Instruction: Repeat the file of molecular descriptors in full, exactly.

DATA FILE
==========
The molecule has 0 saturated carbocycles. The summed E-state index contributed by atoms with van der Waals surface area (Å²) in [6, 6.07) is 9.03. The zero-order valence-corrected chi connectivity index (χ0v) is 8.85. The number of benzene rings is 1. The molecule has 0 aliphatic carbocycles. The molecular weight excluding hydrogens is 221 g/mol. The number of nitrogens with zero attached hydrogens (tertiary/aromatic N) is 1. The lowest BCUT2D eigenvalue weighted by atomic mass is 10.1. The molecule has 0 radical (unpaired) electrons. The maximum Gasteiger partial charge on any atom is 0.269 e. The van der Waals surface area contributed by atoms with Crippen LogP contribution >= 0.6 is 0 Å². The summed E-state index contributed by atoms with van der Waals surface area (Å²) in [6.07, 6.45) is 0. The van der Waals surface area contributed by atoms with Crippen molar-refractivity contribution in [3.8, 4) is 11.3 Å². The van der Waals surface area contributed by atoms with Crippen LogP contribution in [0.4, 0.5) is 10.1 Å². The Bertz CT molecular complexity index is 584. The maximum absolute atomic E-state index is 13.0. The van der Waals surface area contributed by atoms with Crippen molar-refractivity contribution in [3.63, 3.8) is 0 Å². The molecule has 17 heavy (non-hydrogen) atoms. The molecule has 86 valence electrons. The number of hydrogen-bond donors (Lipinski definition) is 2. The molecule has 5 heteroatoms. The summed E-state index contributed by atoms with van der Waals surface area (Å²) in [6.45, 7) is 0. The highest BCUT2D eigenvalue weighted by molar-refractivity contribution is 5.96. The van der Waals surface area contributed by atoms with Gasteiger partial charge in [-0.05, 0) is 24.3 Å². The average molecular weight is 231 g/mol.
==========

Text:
The molecule has 0 saturated carbocycles. The summed E-state index contributed by atoms with van der Waals surface area (Å²) in [6, 6.07) is 9.03. The zero-order valence-corrected chi connectivity index (χ0v) is 8.85. The number of benzene rings is 1. The molecule has 0 aliphatic carbocycles. The molecular weight excluding hydrogens is 221 g/mol. The number of nitrogens with zero attached hydrogens (tertiary/aromatic N) is 1. The lowest BCUT2D eigenvalue weighted by atomic mass is 10.1. The molecule has 0 radical (unpaired) electrons. The maximum Gasteiger partial charge on any atom is 0.269 e. The van der Waals surface area contributed by atoms with Crippen LogP contribution >= 0.6 is 0 Å². The summed E-state index contributed by atoms with van der Waals surface area (Å²) in [6.07, 6.45) is 0. The van der Waals surface area contributed by atoms with Crippen molar-refractivity contribution in [3.8, 4) is 11.3 Å². The van der Waals surface area contributed by atoms with Crippen LogP contribution in [0.4, 0.5) is 10.1 Å². The Bertz CT molecular complexity index is 584. The maximum absolute atomic E-state index is 13.0. The van der Waals surface area contributed by atoms with Crippen molar-refractivity contribution in [3.63, 3.8) is 0 Å². The molecule has 17 heavy (non-hydrogen) atoms. The molecule has 86 valence electrons. The number of hydrogen-bond donors (Lipinski definition) is 2. The molecule has 5 heteroatoms. The summed E-state index contributed by atoms with van der Waals surface area (Å²) in [6.45, 7) is 0. The highest BCUT2D eigenvalue weighted by molar-refractivity contribution is 5.96. The van der Waals surface area contributed by atoms with Gasteiger partial charge in [-0.05, 0) is 24.3 Å². The average molecular weight is 231 g/mol.